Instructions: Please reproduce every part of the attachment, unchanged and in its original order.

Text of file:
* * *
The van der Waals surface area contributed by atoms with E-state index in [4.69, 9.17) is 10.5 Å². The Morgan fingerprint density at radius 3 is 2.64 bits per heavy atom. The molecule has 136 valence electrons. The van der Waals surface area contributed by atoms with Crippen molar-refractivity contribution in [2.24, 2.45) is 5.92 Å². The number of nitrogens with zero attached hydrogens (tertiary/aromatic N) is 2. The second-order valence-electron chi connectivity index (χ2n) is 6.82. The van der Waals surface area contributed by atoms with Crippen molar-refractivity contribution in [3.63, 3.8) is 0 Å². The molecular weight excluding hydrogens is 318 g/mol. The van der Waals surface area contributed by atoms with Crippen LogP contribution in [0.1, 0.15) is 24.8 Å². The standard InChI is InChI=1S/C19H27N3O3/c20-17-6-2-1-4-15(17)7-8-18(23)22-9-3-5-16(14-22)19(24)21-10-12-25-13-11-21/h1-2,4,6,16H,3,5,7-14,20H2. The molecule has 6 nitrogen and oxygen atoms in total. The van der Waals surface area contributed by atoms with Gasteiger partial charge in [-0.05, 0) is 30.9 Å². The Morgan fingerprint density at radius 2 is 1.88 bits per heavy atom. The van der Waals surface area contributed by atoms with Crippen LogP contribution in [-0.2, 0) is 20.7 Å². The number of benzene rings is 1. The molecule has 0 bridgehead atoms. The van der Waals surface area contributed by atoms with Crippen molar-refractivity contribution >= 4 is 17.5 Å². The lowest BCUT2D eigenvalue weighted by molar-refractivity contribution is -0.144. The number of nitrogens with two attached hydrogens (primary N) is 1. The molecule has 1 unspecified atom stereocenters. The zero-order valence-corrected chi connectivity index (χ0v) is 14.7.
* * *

The van der Waals surface area contributed by atoms with E-state index in [4.69, 9.17) is 10.5 Å². The Morgan fingerprint density at radius 3 is 2.64 bits per heavy atom. The molecule has 136 valence electrons. The van der Waals surface area contributed by atoms with Crippen molar-refractivity contribution in [2.24, 2.45) is 5.92 Å². The number of nitrogens with zero attached hydrogens (tertiary/aromatic N) is 2. The second-order valence-electron chi connectivity index (χ2n) is 6.82. The van der Waals surface area contributed by atoms with Crippen molar-refractivity contribution in [3.63, 3.8) is 0 Å². The molecular weight excluding hydrogens is 318 g/mol. The van der Waals surface area contributed by atoms with Crippen LogP contribution in [0.1, 0.15) is 24.8 Å². The standard InChI is InChI=1S/C19H27N3O3/c20-17-6-2-1-4-15(17)7-8-18(23)22-9-3-5-16(14-22)19(24)21-10-12-25-13-11-21/h1-2,4,6,16H,3,5,7-14,20H2. The molecule has 6 nitrogen and oxygen atoms in total. The van der Waals surface area contributed by atoms with Gasteiger partial charge in [-0.05, 0) is 30.9 Å². The Morgan fingerprint density at radius 2 is 1.88 bits per heavy atom. The van der Waals surface area contributed by atoms with Crippen LogP contribution in [-0.2, 0) is 20.7 Å². The number of benzene rings is 1. The molecule has 0 bridgehead atoms. The van der Waals surface area contributed by atoms with Crippen molar-refractivity contribution >= 4 is 17.5 Å². The lowest BCUT2D eigenvalue weighted by molar-refractivity contribution is -0.144. The number of nitrogens with two attached hydrogens (primary N) is 1. The molecule has 1 unspecified atom stereocenters. The zero-order valence-corrected chi connectivity index (χ0v) is 14.7.